Understanding That Thou Art
‘That Thou Art’, in Sanskrit, Tat Twam Asi, is an expression found in the teachings of non duality.
One of the key practices in the traditional schools of non duality is to reflect deeply on statements from an enlightened source indicating the ultimate identity in essence of the individual self with the universal Self. This is to be done alongside preparing the mind by practising inner and outer self-control.
Understanding That Thou Art is a classic text on such a statement and how it is to be understood.
In the classical teachings on non duality there are four special statements indicating higher truth, known as the Mahavakyas or ‘great sentences’. One of these is Tat Twam Asi or ‘That Thou Art’. The right way to understand this statement is discussed in detail by Shri Shankara, as the culmination of his teachings. Reflecting on such a statement in the right way, when the mind has been prepared by the necessary disciplines, is the way to inner illumination, according to Shri Shankara and the traditional teachers of non-duality.
Understanding That Thou Art contains a translation of a text called in Sanskrit Vakya Vritti, which is one of the places where the meaning of ‘That Thou Art’ is discussed by Shri Shankara, or perhaps by a close follower. Also included here is a commentary on the text by the translator, Hari Prasad Shastri, to clarify the teachings for modern readers.
In this text Shri Shankara, or his follower, first shows, by rigorous reasoning, what the statement does not mean, and then eludicates what it is indicating positively. Since Shri Shankara’s time this has been accepted as the right way to approach the true meaning of the highest teachings.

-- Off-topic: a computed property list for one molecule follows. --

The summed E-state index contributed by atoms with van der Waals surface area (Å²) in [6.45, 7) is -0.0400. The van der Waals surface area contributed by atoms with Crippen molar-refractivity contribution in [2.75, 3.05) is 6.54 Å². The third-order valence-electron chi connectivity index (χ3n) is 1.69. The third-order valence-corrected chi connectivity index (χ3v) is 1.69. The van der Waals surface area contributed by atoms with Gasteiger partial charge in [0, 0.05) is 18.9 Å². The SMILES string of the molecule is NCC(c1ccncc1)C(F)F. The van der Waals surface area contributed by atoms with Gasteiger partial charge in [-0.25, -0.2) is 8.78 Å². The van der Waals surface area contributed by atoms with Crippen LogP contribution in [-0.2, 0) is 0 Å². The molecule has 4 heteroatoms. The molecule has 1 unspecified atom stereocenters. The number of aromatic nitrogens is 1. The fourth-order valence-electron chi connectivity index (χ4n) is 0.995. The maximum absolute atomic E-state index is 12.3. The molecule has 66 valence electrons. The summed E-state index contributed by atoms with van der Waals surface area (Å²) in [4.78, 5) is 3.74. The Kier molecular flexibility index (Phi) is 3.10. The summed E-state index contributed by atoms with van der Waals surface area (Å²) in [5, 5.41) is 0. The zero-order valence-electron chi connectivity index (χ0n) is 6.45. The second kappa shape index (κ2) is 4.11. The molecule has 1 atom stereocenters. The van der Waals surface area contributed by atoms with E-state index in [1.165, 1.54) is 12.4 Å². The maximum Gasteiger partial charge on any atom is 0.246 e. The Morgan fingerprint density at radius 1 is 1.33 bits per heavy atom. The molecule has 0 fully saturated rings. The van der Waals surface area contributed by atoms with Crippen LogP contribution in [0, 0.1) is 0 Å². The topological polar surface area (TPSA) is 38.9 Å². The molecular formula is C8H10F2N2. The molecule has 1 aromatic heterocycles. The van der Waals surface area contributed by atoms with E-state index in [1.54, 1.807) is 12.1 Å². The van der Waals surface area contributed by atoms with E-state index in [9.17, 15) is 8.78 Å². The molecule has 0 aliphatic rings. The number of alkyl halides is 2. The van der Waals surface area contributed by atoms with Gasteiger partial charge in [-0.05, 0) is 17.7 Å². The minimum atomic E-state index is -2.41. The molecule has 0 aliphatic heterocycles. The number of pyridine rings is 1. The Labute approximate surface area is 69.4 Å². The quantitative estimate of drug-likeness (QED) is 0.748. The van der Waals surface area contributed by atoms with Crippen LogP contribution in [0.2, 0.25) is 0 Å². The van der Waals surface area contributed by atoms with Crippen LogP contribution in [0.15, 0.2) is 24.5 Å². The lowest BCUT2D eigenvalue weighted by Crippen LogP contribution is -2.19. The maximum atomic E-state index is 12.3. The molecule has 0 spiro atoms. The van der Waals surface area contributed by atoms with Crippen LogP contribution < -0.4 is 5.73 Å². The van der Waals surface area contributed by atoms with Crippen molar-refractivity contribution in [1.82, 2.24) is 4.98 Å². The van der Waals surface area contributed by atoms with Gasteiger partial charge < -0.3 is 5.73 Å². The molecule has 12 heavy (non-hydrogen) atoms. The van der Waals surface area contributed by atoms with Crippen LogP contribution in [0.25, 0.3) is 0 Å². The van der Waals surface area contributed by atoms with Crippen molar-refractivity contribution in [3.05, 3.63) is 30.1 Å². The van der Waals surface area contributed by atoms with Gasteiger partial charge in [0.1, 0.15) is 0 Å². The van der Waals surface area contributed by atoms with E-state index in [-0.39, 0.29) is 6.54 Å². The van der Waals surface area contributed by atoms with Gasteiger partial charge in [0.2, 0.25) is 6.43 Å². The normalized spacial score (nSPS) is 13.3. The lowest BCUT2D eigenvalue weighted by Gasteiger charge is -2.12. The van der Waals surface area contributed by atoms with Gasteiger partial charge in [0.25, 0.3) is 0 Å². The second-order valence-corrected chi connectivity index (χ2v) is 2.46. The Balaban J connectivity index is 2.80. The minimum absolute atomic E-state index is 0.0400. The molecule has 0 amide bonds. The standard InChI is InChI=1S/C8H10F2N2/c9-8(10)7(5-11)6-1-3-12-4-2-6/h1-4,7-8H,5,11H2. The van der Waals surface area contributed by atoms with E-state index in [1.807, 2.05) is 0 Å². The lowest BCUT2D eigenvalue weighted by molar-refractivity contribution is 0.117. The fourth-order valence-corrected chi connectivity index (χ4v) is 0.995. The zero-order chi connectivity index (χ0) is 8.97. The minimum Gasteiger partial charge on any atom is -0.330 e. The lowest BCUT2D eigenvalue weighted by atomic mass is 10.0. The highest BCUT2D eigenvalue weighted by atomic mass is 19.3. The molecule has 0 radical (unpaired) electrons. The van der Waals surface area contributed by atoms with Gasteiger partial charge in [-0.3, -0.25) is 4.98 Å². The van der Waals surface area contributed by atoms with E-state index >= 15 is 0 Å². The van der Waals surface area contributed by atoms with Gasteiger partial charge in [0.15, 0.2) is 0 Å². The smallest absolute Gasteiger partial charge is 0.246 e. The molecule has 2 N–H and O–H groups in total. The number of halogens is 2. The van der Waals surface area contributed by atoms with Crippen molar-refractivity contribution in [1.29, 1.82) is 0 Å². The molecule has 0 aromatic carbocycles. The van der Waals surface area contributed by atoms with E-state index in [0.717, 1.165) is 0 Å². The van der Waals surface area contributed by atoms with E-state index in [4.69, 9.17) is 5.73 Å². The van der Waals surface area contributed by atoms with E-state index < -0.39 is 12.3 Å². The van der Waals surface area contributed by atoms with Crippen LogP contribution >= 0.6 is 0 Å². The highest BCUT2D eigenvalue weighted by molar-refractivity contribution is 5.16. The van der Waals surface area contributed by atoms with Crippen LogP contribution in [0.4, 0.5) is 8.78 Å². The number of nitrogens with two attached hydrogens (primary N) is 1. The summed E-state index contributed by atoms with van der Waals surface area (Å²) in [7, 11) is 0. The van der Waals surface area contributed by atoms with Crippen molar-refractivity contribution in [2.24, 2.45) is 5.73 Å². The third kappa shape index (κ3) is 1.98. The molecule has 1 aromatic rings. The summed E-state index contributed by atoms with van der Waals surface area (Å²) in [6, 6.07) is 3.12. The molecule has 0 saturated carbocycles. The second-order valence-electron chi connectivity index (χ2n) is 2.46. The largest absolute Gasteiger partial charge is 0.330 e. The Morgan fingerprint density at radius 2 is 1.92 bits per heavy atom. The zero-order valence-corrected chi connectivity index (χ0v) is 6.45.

Here are two verses:
‘Just as the light of a lamp which reveals a pot is different from the pot, so I, the embodied Self which reveals the body, being of the form of consciousness, am different from the body.’ [Verse 23]
Commentary: This is another convincing argument. Let Hume and Locke reason as they like, it is none the less clear that the element in human personality which reveals the body and the mind is neither of them; the revealer is not the revealed. Similarly the Self, which reveals the mind and the body, is not the mind and the body but is different from them. Its nature too, being imperishable and infinite and immutable, is different from the nature of the body and the mind which changes at every moment. The Buddhist theory that consciousness is a series of moments of change is contradicted in this verse.
These verses are to be meditated upon in perfect silence, physical and mental, and then they will give rise to true Self-consciousness. Intellectual conviction gives no more than a clue to this state.
‘The meaning of the word “Thou” in the great sentence “That Thou Art” is “the pure knowledge which is the witness”. The Self is the witness as well as the knower, because it undergoes no modifications. 
This verse is a commentary on the famous dictum ‘That Thou Art’, which is the foundation of Vedanta. The word ‘Thou’ does not here mean the mind, but the immutable consciousness which is beyond change. That which changes is perishable because it exists and functions in time and space. The changeless entity is the infinite, imperishable Self which is the witness of all the changes of the mind and the body, and the word ‘Thou’ in the great sentence (mahavakya) under consideration refers to that consciousness.
Understanding That Thou Art would provide academic students with an idea of the non-dual philosophy and methods. For sincere seekers who are doing meditation and related practices regularly, it would be a valuable book for dedicated study time.